The Deutsche Landwirtschafts-Gesellschaft or German Agricultural Society is usually known simply as the DLG and it is this organisation, with 33,000 members, that is responsible for holding Agritechnica every two years.
Alongside the show itself, the DLG presents various awards, the most coveted of which is a gold medal for innovation, followed by a silver medal for those that don’t quite make the top mark.
However, it should be noted that it is not a competition as such, the DLG can award as many medals, or none at all, as it sees fit.
New Holland scoops gold
This year there was just one gold medal awarded and that went to New Holland and its Concept CR Combine harvester which addressed the issue of the limited space within combines to fit the threshing mechanism.
It is New Holland that developed the twin axial rotor type harvester and although engine power and table width are capable of dealing with higher throughputs, it is the threshing drums that constrain performance, as they have reached the maximum physical size that is possible while keeping the harvester within road legal limits.
To increase the volume available for fitting larger rotors, and to keep the overall weight down, New Holland has repositioned the engine and rearranged the drives to allow the threshing mechanism to occupy the full width of the body.
The engine now sits longitudinally and is in line with the rotors while chains and shafts, rather than belts, are used to transmit power to the threshing mechanism.
By keeping the driveshaft above the level of the rotors and away from the wheels, New Holland claims to have increased chassis size considerably with little weight penalty.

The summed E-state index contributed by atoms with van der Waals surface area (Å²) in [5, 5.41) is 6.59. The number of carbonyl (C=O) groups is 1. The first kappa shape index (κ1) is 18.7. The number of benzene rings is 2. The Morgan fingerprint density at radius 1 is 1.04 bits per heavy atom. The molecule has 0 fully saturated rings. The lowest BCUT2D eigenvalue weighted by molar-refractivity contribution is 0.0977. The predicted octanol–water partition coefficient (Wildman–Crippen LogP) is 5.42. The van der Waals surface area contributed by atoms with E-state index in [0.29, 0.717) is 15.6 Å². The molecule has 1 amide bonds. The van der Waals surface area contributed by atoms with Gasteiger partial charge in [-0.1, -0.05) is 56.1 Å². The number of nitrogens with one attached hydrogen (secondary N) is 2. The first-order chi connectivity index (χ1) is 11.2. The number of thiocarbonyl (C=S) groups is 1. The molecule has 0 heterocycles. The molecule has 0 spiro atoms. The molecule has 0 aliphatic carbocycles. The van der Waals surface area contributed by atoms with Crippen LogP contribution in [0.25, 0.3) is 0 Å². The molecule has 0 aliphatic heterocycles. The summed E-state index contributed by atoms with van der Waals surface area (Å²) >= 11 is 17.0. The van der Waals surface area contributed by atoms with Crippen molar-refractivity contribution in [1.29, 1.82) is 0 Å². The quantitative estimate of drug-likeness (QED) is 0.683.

2023 saw 17 silver medals being awarded to companies that had also contributed to the incremental advancement of agricultural mechanisation.
Not all of the other items recognised with a silver medal are applicable to Irish farming operations, and some may not even make it to production, yet there are a handful that could well become commonplace here.
All the recipients have great merit but it might be wondered why the Steyr Hybrid tractor, from the same CNH stable as the New Holland combine, did not find itself being awarded a gold medal as well; the company is streets ahead of its competitors in exploring this technology.
Steyr Hybrid CVT
Back at the last Agritechnica event in 2019, Steyr presented a forward looking concept tractor in which a diesel engine drove a generator which then powered four separate drive wheel motors, and another unit for the PTO.
The company has now refined this concept and has a working prototype which it defines as a hybrid CVT, focusing on the fact that the torque characteristics of electrical motors allow them to be used without complex gearboxes to provide a full speed range.
In the working version of the tractor there are just two motors which are sited in a completely redesigned front end.
These drive both the front and rear wheels by mechanical linkage and a simple two-speed gearbox, suggesting that Steyr found independent drive to each wheel either impractical or expensive.